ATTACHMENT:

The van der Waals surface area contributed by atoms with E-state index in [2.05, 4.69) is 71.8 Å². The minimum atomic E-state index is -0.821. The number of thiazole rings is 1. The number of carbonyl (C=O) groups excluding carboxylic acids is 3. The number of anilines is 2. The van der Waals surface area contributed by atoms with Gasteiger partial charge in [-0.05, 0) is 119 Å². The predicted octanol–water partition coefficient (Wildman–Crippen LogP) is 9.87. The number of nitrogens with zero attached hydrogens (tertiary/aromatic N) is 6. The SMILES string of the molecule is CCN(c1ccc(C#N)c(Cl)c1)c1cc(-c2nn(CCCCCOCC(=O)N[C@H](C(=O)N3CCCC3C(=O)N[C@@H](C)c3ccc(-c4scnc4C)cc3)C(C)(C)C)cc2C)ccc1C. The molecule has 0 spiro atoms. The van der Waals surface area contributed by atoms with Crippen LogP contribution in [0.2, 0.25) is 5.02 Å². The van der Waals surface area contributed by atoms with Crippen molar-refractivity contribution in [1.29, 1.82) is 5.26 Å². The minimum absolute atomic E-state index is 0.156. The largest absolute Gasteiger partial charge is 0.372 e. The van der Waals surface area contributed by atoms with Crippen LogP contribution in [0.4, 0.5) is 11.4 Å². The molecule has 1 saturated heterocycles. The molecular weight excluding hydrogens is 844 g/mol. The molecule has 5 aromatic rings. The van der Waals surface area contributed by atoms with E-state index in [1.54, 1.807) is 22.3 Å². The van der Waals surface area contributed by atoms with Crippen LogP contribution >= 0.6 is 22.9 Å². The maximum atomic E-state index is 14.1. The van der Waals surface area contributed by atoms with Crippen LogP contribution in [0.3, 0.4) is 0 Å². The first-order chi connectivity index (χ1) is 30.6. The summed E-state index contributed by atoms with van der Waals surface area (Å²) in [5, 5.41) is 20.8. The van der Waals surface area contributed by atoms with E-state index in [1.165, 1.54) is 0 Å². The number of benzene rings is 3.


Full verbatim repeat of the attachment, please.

The van der Waals surface area contributed by atoms with E-state index in [2.05, 4.69) is 71.8 Å². The minimum atomic E-state index is -0.821. The number of thiazole rings is 1. The number of carbonyl (C=O) groups excluding carboxylic acids is 3. The number of anilines is 2. The van der Waals surface area contributed by atoms with Gasteiger partial charge in [-0.05, 0) is 119 Å². The predicted octanol–water partition coefficient (Wildman–Crippen LogP) is 9.87. The number of nitrogens with zero attached hydrogens (tertiary/aromatic N) is 6. The SMILES string of the molecule is CCN(c1ccc(C#N)c(Cl)c1)c1cc(-c2nn(CCCCCOCC(=O)N[C@H](C(=O)N3CCCC3C(=O)N[C@@H](C)c3ccc(-c4scnc4C)cc3)C(C)(C)C)cc2C)ccc1C. The molecule has 0 spiro atoms. The van der Waals surface area contributed by atoms with Crippen LogP contribution in [0.2, 0.25) is 5.02 Å². The van der Waals surface area contributed by atoms with Crippen molar-refractivity contribution in [1.29, 1.82) is 5.26 Å². The minimum absolute atomic E-state index is 0.156. The largest absolute Gasteiger partial charge is 0.372 e. The van der Waals surface area contributed by atoms with Crippen LogP contribution in [0.4, 0.5) is 11.4 Å². The molecule has 1 saturated heterocycles. The molecular weight excluding hydrogens is 844 g/mol. The molecule has 5 aromatic rings. The van der Waals surface area contributed by atoms with E-state index in [1.54, 1.807) is 22.3 Å². The van der Waals surface area contributed by atoms with Crippen LogP contribution >= 0.6 is 22.9 Å². The maximum atomic E-state index is 14.1. The van der Waals surface area contributed by atoms with Crippen LogP contribution in [0.3, 0.4) is 0 Å². The first-order chi connectivity index (χ1) is 30.6. The summed E-state index contributed by atoms with van der Waals surface area (Å²) in [5, 5.41) is 20.8. The van der Waals surface area contributed by atoms with E-state index in [1.165, 1.54) is 0 Å². The number of benzene rings is 3.